|Publication number||US4669459 A|
|Application number||US 06/802,883|
|Publication date||Jun 2, 1987|
|Filing date||Nov 29, 1985|
|Priority date||Nov 29, 1985|
|Publication number||06802883, 802883, US 4669459 A, US 4669459A, US-A-4669459, US4669459 A, US4669459A|
|Inventors||Martin H. Spiewak, Herbert Paskow|
|Original Assignee||Spiewak Martin H, Herbert Paskow|
|Export Citation||BiBTeX, EndNote, RefMan|
|Patent Citations (10), Referenced by (126), Classifications (4), Legal Events (3)|
|External Links: USPTO, USPTO Assignment, Espacenet|
The present invention relates generally to anti-snoring devices and, more particularly, is directed to an anti-snoring device which prevents vibration of the soft palate and uvula.
Generally, snoring occurs during sleep, causing annoyance to anyone within the sound range.
A problem with anti-snoring devices, however, is that there is the danger of swallowing the device when the person is asleep. Accordingly, anti-snoring devices have been relatively large and positioned only at the opening of the mouth for restricting the passage of air therethrough.
For example, U.S. Pat. No. 3,312,217 discloses an anti-snoring device which attaches to the person's chin so as to maintain the mouth in a closed position. U.S. Pat. No. 2,178,128 discloses a mouth piece having small air openings for restricting the passage of air to the mouth. In like manner, U.S. Pat. No. 4,304,227, discloses a mouth piece having air restriction means. See also U.S. Pat. No. 2,098,340.
For other devices which are not related to snore prevention, attention is directed to U.S. Pat. Nos. 779,360 (articulating instrument); 3,224,442 (weight repulsing appliance); 3,312,216 (tongue thrusting inhibiting device); 4,471,771 (oral weight control device); 4,516,936 (orthodontic device); and 4,519,386 (mouth splint).
Accordingly, it is an object of the present invention to provide a device for inhibiting snoring.
It is another object of the present invention to provide an anti-snoring device which provides minimal discomfort to the user.
It is still another object of the present invention to provide an anti-snoring device which does not substantially restrict the passage of air through the mouth or restrict normal swallowing while asleep.
It is yet another object of the present invention to provide an anti-snoring device which poses no danger to the user.
It is a further object of the present invention to provide an anti-snoring device which is easy and economical to manufacture and use.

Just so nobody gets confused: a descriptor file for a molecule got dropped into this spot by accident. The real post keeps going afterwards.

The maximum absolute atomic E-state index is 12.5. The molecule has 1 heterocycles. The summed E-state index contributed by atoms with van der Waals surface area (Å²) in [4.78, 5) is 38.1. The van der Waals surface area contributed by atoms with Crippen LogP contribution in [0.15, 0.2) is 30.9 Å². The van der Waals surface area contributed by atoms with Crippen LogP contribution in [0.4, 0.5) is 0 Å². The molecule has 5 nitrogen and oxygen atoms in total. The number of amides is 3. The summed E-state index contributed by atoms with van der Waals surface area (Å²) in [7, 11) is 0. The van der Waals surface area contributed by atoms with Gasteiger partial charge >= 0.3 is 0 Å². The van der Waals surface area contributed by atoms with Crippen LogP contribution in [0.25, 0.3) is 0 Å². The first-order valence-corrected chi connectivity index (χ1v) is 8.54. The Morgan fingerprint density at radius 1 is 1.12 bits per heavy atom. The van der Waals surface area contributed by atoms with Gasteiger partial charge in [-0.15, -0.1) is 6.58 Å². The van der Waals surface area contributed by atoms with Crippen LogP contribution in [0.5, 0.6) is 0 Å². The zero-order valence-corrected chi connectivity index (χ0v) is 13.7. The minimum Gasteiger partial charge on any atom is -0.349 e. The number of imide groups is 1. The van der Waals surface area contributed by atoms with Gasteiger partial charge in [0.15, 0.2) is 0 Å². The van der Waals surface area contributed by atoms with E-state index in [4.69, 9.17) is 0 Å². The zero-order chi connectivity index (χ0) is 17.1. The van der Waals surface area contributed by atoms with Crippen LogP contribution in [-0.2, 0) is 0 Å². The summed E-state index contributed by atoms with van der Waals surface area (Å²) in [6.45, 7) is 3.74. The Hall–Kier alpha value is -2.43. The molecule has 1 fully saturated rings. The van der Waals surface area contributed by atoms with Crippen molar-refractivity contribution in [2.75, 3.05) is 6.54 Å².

In accordance with an aspect of the present invention, an anti-snoring device includes anchor means for securing the device in the mouth of a person; button means for applying pressure to the soft palate of the person; and extension means for connecting the button means to the anchor means such that the button means applies pressure to an effective portion of the soft palate to prevent vibration thereof.
In accordance with another aspect of the present invention, the extension means is adjustable to vary the length thereof, so that the button means can be adjusted for the individual person.
The above and other, objects, features and advantages of the present invention will become readily apparent from the following detailed description which is to be read in connection with the accompanying drawings.
FIG. 1 is a bottom plan view of an anti-snoring device according to one embodiment of the present invention in assembled condition;
FIG. 2 is a perspective view of a modification of the anti-snoring device of FIG. 1;
FIG. 3 is a plan view of a further modification of the anti-snoring device of FIG. 1;
FIG. 4 is a bottom plan view of an anti-snoring device according to another embodiment of the present invention in assembled condition;
FIG. 5 is a bottom plan view of an anti-snoring device according to still another embodiment of the present invention in assembled condition;
FIG. 6 is a bottom plan view of a portion of the anti-snoring device of FIG. 5 in a partially extended position; and
FIG. 7 is a bottom plan view of a portion of the anti-snoring device of FIG. 5 in a fully extended position.
Referring to the drawings in detail, and initially to FIG. 1 thereof, an anti-snoring device 10 according to one embodiment of the present invention generally includes an anchor assembly 12 for securing the device to the upper posterior teeth 14 of a person, a button 16 for applying pressure to the soft palate 18 of the person, and an extension device 20 for connecting button 16 to anchor assembly 12 such that button 16 applies pressure to soft palate 18 to prevent vibration thereof. Specifically, button 16 applies only a slight pressure to the soft posterior section of soft palate 18 in order to prevent soft palate 18 from vibrating, thereby inhibiting snoring caused by the vibrating soft palate 18. The pressure that is applied, however, is not so great as to cause annoyance or discomfort to the person.
As shown, anchor assembly 12 includes molar clasps 22 which fit over upper molar, premolar or posterior teeth 24 on both sides of the mouth. Alternately, anchor assembly 12 may be connected to a person's partial or full upper denture or orthodontic appliance. As used hereinafter, references to the upper posterior teeth will also include such alternatives as connection to dentures or to the teeth through an orthodontic appliance. Although only two clasps are shown, more than two clasps 22 can be provided. Each molar clasp 22 includes free ends 26, which may be curved, and which extend partially past the inner surface of the respective molar tooth 24 into the mouth and toward the free ends 26 of the other molar clasp 22. A bridge 28 holds molar clasps 22. As an example, bridge 28 can be made of an acrylic or similar material, such as soft plastic, vinyl or the like, in which the free ends 26 of clasps 22 are embedded. Thus, bridge 28 covers a portion of the hard palate 30 of the person.